Above: A pic of Jose dancing at Club One in Savannah, Georgia.
I’m leaving Savannah, Georgia, and traveling to San Francisco in 25 days.
I have something to say. I’ve written in the past about how little regard I have for relationships. I’ve written about my cheating history and scoffed at the idea of dating repeatedly on this blog and elsewhere.
I take it all back. I’m sorry.
I love someone a lot. I’m leaving him behind when I make this move.
And my heart is breaking.
When he and I were first getting to know each another, he found my blog one day and asked me about it. “You think relationships are nothing,” he said.
I felt guilty. He was right. I have written about relationships and presented those who try to be in them as delusional, believing in a culturally constructed fantasy. But I found the fantasy. I met a handsome man last September who swept me off my feet.
I was president of the LGBTQ college student group at the time and he was an attendee, standing in the back during a meeting one Thursday night.
After the meeting, several students clustered around, chatting with me excitedly about upcoming club events, and I saw him behind them. He got closer and I started freaking out. He was really handsome.
When he was finally in front of me, he asked, “Are there any Cokes in the refrigerator?”
“Um, there might be.”
He nodded and walked away through the crowd.
The next day, I checked my Grindr messages and saw that he had messaged me. We realized we both lived at the same dorm — he was a few floors below me. We hooked up that afternoon.
What started with a hookup led to dinner, then a date. Then another date. Then a sleepover. Then afternoons sitting on a blanket on the front lawn. Then, somehow, we were together. We understood it as surely as it happened.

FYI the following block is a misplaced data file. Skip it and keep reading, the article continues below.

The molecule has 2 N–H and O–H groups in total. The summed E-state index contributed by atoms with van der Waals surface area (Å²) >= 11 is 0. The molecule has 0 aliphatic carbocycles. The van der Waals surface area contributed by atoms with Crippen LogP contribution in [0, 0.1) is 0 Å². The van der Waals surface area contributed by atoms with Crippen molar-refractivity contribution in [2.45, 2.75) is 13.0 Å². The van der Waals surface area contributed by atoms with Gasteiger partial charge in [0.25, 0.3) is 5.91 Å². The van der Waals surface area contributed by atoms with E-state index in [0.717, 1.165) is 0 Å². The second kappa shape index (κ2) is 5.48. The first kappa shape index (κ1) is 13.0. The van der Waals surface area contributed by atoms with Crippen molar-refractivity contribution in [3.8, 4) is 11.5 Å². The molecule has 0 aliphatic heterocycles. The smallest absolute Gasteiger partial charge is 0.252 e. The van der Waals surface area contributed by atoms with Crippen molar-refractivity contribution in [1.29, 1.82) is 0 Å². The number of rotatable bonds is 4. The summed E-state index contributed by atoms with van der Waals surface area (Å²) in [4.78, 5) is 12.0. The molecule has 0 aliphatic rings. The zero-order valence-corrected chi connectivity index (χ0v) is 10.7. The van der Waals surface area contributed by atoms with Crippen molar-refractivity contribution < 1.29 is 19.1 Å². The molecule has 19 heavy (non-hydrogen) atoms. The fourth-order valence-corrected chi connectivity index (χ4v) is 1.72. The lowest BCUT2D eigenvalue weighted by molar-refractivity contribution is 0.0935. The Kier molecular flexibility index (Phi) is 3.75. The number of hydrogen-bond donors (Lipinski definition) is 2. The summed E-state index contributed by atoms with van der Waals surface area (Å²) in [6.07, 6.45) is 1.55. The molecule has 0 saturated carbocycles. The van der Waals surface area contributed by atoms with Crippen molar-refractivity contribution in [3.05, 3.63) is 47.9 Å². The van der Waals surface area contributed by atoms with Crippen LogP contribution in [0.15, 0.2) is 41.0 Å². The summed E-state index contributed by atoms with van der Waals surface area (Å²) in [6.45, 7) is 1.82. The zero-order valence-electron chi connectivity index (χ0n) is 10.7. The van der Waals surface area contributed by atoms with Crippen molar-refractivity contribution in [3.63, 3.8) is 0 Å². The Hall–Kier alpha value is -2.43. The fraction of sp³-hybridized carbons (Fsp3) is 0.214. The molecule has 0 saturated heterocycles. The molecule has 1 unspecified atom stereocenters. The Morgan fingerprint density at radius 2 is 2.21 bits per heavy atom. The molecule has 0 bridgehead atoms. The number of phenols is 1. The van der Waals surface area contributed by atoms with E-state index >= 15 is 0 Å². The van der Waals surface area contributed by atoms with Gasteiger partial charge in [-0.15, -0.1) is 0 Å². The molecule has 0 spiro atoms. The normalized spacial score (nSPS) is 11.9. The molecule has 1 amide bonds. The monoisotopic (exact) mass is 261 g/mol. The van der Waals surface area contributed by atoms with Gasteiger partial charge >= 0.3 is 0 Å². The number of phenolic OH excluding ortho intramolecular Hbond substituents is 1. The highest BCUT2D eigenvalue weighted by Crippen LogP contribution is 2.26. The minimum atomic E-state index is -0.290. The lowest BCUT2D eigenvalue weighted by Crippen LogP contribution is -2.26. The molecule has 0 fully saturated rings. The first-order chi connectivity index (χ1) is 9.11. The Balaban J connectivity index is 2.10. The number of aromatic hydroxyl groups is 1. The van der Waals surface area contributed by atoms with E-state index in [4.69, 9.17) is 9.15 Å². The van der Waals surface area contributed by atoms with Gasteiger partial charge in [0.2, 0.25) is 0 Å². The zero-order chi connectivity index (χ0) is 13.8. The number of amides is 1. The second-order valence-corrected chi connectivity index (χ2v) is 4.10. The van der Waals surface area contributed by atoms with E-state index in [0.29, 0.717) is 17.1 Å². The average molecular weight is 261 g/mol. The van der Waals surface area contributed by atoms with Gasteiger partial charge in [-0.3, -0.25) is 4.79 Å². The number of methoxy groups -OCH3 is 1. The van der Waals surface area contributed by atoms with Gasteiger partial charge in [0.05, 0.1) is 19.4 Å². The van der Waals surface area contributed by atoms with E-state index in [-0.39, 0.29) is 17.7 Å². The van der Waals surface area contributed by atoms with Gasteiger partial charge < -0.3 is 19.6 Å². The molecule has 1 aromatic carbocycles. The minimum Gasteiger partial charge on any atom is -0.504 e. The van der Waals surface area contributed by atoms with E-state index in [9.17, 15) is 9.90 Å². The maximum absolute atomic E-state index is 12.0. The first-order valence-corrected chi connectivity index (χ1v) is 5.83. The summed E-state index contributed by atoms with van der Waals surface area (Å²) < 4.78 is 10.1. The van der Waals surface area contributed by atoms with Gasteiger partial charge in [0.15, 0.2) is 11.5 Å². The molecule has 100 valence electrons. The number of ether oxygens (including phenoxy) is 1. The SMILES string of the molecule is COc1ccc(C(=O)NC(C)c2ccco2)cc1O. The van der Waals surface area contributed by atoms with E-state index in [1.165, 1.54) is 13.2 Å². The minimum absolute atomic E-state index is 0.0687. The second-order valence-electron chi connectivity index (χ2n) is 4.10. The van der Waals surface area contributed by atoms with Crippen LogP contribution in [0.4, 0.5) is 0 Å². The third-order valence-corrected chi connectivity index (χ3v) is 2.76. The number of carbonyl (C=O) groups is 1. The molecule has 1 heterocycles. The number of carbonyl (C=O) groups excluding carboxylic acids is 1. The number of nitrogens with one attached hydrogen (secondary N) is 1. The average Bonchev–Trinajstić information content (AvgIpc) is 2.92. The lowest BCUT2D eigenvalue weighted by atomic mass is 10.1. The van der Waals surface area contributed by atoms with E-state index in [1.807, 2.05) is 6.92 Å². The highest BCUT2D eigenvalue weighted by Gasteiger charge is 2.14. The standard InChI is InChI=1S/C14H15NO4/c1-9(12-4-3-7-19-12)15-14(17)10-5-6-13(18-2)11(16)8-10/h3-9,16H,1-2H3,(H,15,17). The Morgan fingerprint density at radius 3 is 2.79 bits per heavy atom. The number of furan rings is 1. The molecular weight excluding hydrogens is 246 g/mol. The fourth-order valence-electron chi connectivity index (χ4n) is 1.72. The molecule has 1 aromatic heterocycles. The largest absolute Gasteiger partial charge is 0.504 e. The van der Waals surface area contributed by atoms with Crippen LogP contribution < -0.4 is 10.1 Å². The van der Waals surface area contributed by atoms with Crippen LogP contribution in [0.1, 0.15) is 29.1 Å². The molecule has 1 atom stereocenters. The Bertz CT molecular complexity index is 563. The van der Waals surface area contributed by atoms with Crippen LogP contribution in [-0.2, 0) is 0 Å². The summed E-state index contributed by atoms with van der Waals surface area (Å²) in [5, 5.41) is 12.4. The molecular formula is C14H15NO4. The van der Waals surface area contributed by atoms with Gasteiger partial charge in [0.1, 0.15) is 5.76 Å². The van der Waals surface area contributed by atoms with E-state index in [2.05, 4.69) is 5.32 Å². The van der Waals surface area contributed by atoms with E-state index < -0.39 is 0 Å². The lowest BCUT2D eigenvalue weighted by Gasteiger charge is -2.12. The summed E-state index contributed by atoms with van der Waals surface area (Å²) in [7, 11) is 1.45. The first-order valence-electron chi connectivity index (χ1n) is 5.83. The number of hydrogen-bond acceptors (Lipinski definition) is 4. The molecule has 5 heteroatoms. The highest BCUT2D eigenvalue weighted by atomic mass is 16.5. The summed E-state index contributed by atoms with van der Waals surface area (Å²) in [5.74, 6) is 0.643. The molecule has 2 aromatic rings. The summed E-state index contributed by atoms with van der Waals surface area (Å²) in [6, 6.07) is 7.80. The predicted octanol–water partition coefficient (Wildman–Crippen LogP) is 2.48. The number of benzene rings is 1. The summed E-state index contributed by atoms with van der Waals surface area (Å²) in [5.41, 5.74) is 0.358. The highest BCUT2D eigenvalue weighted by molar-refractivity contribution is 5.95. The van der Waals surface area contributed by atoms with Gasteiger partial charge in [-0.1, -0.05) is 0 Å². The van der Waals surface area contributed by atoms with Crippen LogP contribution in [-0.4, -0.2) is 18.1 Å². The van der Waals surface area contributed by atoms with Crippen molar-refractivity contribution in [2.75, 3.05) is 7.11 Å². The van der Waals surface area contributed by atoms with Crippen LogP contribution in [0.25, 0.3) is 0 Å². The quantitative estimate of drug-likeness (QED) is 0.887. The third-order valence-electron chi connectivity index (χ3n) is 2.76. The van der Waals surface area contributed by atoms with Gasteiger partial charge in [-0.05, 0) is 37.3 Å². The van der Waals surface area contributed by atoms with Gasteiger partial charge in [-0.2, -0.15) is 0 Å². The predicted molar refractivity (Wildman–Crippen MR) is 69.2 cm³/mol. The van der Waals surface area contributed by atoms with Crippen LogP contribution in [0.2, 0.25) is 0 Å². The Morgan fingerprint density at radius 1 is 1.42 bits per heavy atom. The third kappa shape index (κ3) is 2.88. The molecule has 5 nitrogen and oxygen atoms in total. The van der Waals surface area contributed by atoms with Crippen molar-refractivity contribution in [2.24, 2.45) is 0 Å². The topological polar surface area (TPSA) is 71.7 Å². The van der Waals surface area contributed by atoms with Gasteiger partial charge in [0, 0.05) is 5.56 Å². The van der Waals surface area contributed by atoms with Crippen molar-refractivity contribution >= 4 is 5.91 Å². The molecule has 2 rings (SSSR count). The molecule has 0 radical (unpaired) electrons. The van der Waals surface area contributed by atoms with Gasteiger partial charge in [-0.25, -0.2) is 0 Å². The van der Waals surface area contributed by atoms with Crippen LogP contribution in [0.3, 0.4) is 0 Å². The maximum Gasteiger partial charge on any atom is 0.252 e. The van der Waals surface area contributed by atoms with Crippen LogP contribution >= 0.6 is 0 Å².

He understood my views on sex and dating and he wanted to see if we could make things work. We had differences, but somehow we’ve made something work since then.
I have never written about us. Now that I am, I could talk about all the adorable parts of our relationship. I could talk about the way he snores, about how he loves my butt, about how his body feels next to mine. But instead I’m going to talk about the most frightening thing — time.
I took him home for Thanksgiving last November to meet my family. It was the first time I have ever done this. There he was, sitting at the table next to my parents, talking to my aunt, laughing with my sister.
Dating him, I’ve learned that relationships are more than cards and delusion. There is something honest and raw about them. They’re a shared experience. They’re really important and really awesome, and I wish I had paid greater respect to the relationships around me, relationships that everyone I know works so hard to upkeep. The work is worth it.
Their struggle isn’t silly or arbitrary or childish. It is human. When I’ve mocked people who hold on steadfastly to ideas like monogamy and commitment, I’ve mocked their attempts to beat the loneliness. Now I want to beat the loneliness. I want to hold on as long as I can, and time is beating down my door, the way it is doing to everyone in love, reminding us how we never get to stay. Time pulls us apart. Time is the enemy of love.
I have 25 days.
When I told him last December about my upcoming move, he didn’t speak for several minutes. He looked away. He knew it and I knew it. We would break up.
I’ll watch him in the shower. He’ll be happy one moment, some joke has just passed between us, and then he’ll drop. He will turn his face down and his smile will disappear, and I know what he’s thinking. San Francisco. His heart is breaking too.
Throughout all of this, he understands me. He understands why I’m going, why I have to go. I will regret it for years if I don’t take this opportunity or try out this adventure. I don’t want to look back and wish I had gone.
I also don’t want to look back and wish I hadn’t gone. And I will. I will be there in some other city, a little bit older, remember how he looked in my bed that night, how his eyes looked in the dark, glassy and broken. How I held him close and felt him breathing and could do nothing. How I wanted to hold on and couldn’t.
We are cruel in love. I feel very cruel and I don’t know what to say in my defense. We are cruel in our dreams and ambitions. The people we leave behind get hurt.
We have nothing to do but choose, and the choices always involve loss. But I am thankful for that day in the Boundary Village Common Room. I return endlessly to that bizarre question — “Are there any Cokes in the refrigerator?”
I will go back to you again and again through the crowd, telling you I am sorry. Reaching for your shirt, unable to find you.
I love you so much, Jose.